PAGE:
What’s at stake in the Prop 8 Trial. For them and for us.

This is cross-posted from the Courage Campaign’s Prop 8 Trial Tracker site. Be sure to check that out as the trial proceeds.

Before the Prop 8 trial started, Yes on 8 general counsel Andy Pugno wrote a blog post (with comments disabled of course) about what the case meant to them.  A snip from them, and then I’ll decode it for you.

What is at stake in the Perry case is not just the right of California voters to reaffirm the definition of marriage as only between a man and a woman; a federal court decision overturning Proposition 8 could also ultimately nullify the people’s vote on marriage in 45 states and the federal Defense of Marriage Act passed by Congress in 1996.

In other words, what is at stake for them is a last grasp to hold on to the past. A past involving raids upon bars, closets that enveloped the LGBT community, and a fear of telling the truth. If Prop 8 is upheld by the Supreme Court, the LGBT community will have to live under separate but equal while the federal government gradually matures. For them, they must win, for a loss would mean the end of the road for the politics of scapegoating and fear that have served the right-wing so well over the last twenty years.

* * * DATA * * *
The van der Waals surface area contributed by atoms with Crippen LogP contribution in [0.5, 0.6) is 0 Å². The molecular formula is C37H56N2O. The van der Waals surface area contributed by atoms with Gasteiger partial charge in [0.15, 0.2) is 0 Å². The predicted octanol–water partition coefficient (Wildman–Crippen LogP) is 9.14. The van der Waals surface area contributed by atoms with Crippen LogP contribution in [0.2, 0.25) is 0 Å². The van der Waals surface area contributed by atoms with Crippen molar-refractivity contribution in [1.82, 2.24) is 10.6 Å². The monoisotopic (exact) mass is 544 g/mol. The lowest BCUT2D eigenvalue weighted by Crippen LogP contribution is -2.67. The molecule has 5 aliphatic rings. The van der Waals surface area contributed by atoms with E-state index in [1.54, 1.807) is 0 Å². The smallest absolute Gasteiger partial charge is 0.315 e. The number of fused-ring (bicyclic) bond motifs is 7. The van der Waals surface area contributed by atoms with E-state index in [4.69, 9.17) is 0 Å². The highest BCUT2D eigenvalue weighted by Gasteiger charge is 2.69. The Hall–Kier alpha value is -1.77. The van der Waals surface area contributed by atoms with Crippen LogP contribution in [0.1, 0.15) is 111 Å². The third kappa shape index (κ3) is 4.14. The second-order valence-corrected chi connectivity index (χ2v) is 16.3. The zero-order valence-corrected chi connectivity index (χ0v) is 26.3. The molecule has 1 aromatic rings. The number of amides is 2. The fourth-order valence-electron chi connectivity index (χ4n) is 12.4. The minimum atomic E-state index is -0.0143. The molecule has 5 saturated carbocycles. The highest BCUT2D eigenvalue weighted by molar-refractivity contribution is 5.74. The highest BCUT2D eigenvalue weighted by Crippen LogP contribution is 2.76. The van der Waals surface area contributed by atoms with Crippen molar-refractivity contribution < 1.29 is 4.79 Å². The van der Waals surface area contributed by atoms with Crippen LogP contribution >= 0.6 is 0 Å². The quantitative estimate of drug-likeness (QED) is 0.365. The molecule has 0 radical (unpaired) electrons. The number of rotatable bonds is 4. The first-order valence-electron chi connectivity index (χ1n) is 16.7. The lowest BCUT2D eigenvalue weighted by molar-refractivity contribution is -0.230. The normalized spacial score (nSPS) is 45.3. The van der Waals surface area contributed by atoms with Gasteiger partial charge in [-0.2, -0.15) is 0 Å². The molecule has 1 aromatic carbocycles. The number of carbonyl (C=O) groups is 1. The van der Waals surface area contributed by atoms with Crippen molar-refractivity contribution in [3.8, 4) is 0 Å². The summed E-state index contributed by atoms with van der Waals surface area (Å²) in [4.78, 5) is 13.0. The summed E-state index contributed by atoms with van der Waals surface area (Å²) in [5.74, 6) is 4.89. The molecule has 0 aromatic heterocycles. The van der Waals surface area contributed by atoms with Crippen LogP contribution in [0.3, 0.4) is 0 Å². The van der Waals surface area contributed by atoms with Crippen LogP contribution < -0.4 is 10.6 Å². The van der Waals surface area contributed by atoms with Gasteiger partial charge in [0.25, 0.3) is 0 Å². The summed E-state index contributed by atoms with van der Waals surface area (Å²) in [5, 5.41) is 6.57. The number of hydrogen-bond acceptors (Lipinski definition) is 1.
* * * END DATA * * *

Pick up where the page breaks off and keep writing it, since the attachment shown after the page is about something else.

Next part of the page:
For us, what is at stake is the immediate future.  The next ten to twenty years.  A loss would be devastating, of course. To see discrimination against our community adjudicated acceptable under the Constitution would be a slap in the face.  But, as Martin Luther King, Jr, said, and was repeated by President Obama, “The arc of the moral universe is long, but it bends toward justice.”

See, the thing is that demographics are really rough on them.  At the polls, young voters overwhelmingly rejected Prop 8. Voters under thirty opposed Prop 8 by over sixty percent. These, and voters not yet eligible, are the voters who will ultimately end this debate in the favor of justice.

I am a lawyer, and I have faith in the judicial system. But I also understand that sometimes courts can mistake popular anxiety for justice. I understand that our courts can hand down rulings, such as Plessy v. Ferguson that cast doubt about whether our Constitution is really a living document. But our Constitution, and the American spirit, yearns for justice.  And here, as Brown v. Board of Education proved, justice has a way of winning out.

What’s at stake for them is a small world that is getting smaller. Ours is only getting bigger, no matter which way this case goes.